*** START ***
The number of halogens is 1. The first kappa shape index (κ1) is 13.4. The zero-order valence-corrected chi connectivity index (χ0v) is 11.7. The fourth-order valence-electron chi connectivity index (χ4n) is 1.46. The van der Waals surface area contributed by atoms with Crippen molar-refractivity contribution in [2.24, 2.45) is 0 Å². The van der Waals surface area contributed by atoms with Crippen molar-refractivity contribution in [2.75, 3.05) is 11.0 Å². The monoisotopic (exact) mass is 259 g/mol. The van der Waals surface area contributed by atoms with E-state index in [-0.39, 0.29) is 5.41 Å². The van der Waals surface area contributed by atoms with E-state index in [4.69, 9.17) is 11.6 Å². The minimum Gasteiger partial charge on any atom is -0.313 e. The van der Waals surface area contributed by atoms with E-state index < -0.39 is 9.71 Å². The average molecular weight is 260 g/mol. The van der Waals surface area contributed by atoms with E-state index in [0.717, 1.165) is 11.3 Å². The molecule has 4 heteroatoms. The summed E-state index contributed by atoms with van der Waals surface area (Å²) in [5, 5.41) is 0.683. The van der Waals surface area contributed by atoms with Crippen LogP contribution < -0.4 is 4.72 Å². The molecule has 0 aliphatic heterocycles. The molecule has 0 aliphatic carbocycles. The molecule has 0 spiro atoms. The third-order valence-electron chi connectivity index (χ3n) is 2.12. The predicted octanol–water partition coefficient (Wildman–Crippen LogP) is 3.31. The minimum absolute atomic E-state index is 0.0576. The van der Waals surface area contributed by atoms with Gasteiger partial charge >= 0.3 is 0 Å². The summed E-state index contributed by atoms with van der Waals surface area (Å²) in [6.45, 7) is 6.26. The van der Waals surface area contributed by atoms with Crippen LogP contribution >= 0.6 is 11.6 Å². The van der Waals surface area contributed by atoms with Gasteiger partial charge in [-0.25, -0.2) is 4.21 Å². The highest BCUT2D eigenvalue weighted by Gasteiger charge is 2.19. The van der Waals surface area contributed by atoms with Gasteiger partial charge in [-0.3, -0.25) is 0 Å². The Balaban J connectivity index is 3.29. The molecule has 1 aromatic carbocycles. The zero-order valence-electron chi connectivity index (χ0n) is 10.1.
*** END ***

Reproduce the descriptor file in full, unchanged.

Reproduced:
The number of halogens is 1. The first kappa shape index (κ1) is 13.4. The zero-order valence-corrected chi connectivity index (χ0v) is 11.7. The fourth-order valence-electron chi connectivity index (χ4n) is 1.46. The van der Waals surface area contributed by atoms with Crippen molar-refractivity contribution in [2.24, 2.45) is 0 Å². The van der Waals surface area contributed by atoms with Crippen molar-refractivity contribution in [2.75, 3.05) is 11.0 Å². The monoisotopic (exact) mass is 259 g/mol. The van der Waals surface area contributed by atoms with E-state index in [-0.39, 0.29) is 5.41 Å². The van der Waals surface area contributed by atoms with E-state index in [4.69, 9.17) is 11.6 Å². The minimum Gasteiger partial charge on any atom is -0.313 e. The van der Waals surface area contributed by atoms with E-state index < -0.39 is 9.71 Å². The average molecular weight is 260 g/mol. The van der Waals surface area contributed by atoms with E-state index in [0.717, 1.165) is 11.3 Å². The molecule has 4 heteroatoms. The summed E-state index contributed by atoms with van der Waals surface area (Å²) in [5, 5.41) is 0.683. The van der Waals surface area contributed by atoms with Crippen LogP contribution < -0.4 is 4.72 Å². The molecule has 0 aliphatic heterocycles. The molecule has 0 aliphatic carbocycles. The molecule has 0 spiro atoms. The third-order valence-electron chi connectivity index (χ3n) is 2.12. The predicted octanol–water partition coefficient (Wildman–Crippen LogP) is 3.31. The minimum absolute atomic E-state index is 0.0576. The van der Waals surface area contributed by atoms with Gasteiger partial charge >= 0.3 is 0 Å². The summed E-state index contributed by atoms with van der Waals surface area (Å²) in [6.45, 7) is 6.26. The van der Waals surface area contributed by atoms with Crippen LogP contribution >= 0.6 is 11.6 Å². The van der Waals surface area contributed by atoms with Gasteiger partial charge in [-0.25, -0.2) is 4.21 Å². The highest BCUT2D eigenvalue weighted by Gasteiger charge is 2.19. The van der Waals surface area contributed by atoms with Gasteiger partial charge in [-0.3, -0.25) is 0 Å². The Balaban J connectivity index is 3.29. The molecule has 1 aromatic carbocycles. The zero-order valence-electron chi connectivity index (χ0n) is 10.1.